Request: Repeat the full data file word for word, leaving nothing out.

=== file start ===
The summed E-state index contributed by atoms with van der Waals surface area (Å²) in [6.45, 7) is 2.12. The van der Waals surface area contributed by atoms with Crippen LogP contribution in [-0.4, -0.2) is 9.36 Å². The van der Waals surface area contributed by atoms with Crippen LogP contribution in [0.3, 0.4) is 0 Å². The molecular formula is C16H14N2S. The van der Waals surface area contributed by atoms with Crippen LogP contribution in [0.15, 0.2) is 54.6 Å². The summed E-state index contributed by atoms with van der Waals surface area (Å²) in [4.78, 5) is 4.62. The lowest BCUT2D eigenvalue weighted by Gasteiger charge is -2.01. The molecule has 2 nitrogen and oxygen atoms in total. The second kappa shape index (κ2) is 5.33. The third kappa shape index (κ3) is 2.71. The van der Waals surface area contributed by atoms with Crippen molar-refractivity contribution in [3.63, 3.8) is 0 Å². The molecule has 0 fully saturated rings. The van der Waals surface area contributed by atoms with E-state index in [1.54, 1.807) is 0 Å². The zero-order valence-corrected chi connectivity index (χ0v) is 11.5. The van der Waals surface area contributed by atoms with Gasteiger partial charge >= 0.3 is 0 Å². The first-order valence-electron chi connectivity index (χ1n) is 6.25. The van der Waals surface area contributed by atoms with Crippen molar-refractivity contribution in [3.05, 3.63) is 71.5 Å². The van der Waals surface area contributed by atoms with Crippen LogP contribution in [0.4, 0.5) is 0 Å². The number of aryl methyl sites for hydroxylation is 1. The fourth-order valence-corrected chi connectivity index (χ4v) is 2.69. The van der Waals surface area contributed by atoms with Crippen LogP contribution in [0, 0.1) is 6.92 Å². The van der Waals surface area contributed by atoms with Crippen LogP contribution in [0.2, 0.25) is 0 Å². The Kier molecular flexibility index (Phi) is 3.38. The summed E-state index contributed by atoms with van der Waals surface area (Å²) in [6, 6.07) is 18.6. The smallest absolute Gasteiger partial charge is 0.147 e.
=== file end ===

The summed E-state index contributed by atoms with van der Waals surface area (Å²) in [6.45, 7) is 2.12. The van der Waals surface area contributed by atoms with Crippen LogP contribution in [-0.4, -0.2) is 9.36 Å². The van der Waals surface area contributed by atoms with Crippen LogP contribution in [0.3, 0.4) is 0 Å². The molecular formula is C16H14N2S. The van der Waals surface area contributed by atoms with Crippen LogP contribution in [0.15, 0.2) is 54.6 Å². The summed E-state index contributed by atoms with van der Waals surface area (Å²) in [4.78, 5) is 4.62. The lowest BCUT2D eigenvalue weighted by Gasteiger charge is -2.01. The molecule has 2 nitrogen and oxygen atoms in total. The second kappa shape index (κ2) is 5.33. The third kappa shape index (κ3) is 2.71. The van der Waals surface area contributed by atoms with Crippen molar-refractivity contribution in [3.63, 3.8) is 0 Å². The molecule has 0 fully saturated rings. The van der Waals surface area contributed by atoms with E-state index in [1.54, 1.807) is 0 Å². The zero-order valence-corrected chi connectivity index (χ0v) is 11.5. The van der Waals surface area contributed by atoms with Gasteiger partial charge >= 0.3 is 0 Å². The first-order valence-electron chi connectivity index (χ1n) is 6.25. The van der Waals surface area contributed by atoms with Crippen molar-refractivity contribution in [3.05, 3.63) is 71.5 Å². The van der Waals surface area contributed by atoms with Crippen LogP contribution in [0.4, 0.5) is 0 Å². The number of aryl methyl sites for hydroxylation is 1. The fourth-order valence-corrected chi connectivity index (χ4v) is 2.69. The van der Waals surface area contributed by atoms with Crippen LogP contribution in [0, 0.1) is 6.92 Å². The van der Waals surface area contributed by atoms with Crippen LogP contribution in [0.2, 0.25) is 0 Å². The Kier molecular flexibility index (Phi) is 3.38. The summed E-state index contributed by atoms with van der Waals surface area (Å²) in [6, 6.07) is 18.6. The smallest absolute Gasteiger partial charge is 0.147 e.